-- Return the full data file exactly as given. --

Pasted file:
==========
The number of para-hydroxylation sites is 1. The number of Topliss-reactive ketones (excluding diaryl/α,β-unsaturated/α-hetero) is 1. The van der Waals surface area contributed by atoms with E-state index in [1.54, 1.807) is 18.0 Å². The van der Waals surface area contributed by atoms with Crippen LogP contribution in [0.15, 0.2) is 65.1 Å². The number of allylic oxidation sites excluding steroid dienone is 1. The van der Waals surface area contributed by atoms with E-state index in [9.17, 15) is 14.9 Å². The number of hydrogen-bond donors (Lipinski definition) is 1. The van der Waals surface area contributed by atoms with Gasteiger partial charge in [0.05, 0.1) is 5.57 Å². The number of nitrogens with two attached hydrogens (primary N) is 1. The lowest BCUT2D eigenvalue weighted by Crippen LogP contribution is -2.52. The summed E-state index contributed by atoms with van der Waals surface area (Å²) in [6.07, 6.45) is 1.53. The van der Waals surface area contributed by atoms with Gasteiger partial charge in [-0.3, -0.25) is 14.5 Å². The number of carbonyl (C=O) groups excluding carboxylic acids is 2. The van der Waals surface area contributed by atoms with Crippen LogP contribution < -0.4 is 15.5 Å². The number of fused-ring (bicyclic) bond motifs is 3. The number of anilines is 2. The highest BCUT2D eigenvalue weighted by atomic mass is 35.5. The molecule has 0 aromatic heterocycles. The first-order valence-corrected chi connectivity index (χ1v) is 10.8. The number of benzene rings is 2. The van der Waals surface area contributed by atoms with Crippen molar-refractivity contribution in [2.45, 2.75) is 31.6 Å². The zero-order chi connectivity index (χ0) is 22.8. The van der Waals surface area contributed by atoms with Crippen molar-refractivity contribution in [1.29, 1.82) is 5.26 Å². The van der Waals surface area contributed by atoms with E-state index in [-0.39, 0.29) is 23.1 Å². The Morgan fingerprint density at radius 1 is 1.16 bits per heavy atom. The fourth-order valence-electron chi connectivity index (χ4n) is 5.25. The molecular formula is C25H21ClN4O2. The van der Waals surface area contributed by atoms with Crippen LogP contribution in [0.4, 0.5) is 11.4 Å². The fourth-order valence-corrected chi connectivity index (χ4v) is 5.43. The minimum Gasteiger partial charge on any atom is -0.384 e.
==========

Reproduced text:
The number of para-hydroxylation sites is 1. The number of Topliss-reactive ketones (excluding diaryl/α,β-unsaturated/α-hetero) is 1. The van der Waals surface area contributed by atoms with E-state index in [1.54, 1.807) is 18.0 Å². The van der Waals surface area contributed by atoms with Crippen LogP contribution in [0.15, 0.2) is 65.1 Å². The number of allylic oxidation sites excluding steroid dienone is 1. The van der Waals surface area contributed by atoms with E-state index in [9.17, 15) is 14.9 Å². The number of hydrogen-bond donors (Lipinski definition) is 1. The van der Waals surface area contributed by atoms with Gasteiger partial charge in [0.05, 0.1) is 5.57 Å². The number of nitrogens with two attached hydrogens (primary N) is 1. The lowest BCUT2D eigenvalue weighted by Crippen LogP contribution is -2.52. The summed E-state index contributed by atoms with van der Waals surface area (Å²) in [6.07, 6.45) is 1.53. The van der Waals surface area contributed by atoms with Gasteiger partial charge in [-0.3, -0.25) is 14.5 Å². The number of carbonyl (C=O) groups excluding carboxylic acids is 2. The van der Waals surface area contributed by atoms with Crippen LogP contribution < -0.4 is 15.5 Å². The number of fused-ring (bicyclic) bond motifs is 3. The number of anilines is 2. The highest BCUT2D eigenvalue weighted by atomic mass is 35.5. The molecule has 0 aromatic heterocycles. The first-order valence-corrected chi connectivity index (χ1v) is 10.8. The number of benzene rings is 2. The van der Waals surface area contributed by atoms with Crippen molar-refractivity contribution in [2.45, 2.75) is 31.6 Å². The zero-order chi connectivity index (χ0) is 22.8. The van der Waals surface area contributed by atoms with Crippen molar-refractivity contribution in [1.29, 1.82) is 5.26 Å². The van der Waals surface area contributed by atoms with E-state index in [-0.39, 0.29) is 23.1 Å². The Morgan fingerprint density at radius 1 is 1.16 bits per heavy atom. The fourth-order valence-electron chi connectivity index (χ4n) is 5.25. The molecular formula is C25H21ClN4O2. The van der Waals surface area contributed by atoms with Crippen LogP contribution in [0.4, 0.5) is 11.4 Å². The fourth-order valence-corrected chi connectivity index (χ4v) is 5.43. The minimum Gasteiger partial charge on any atom is -0.384 e.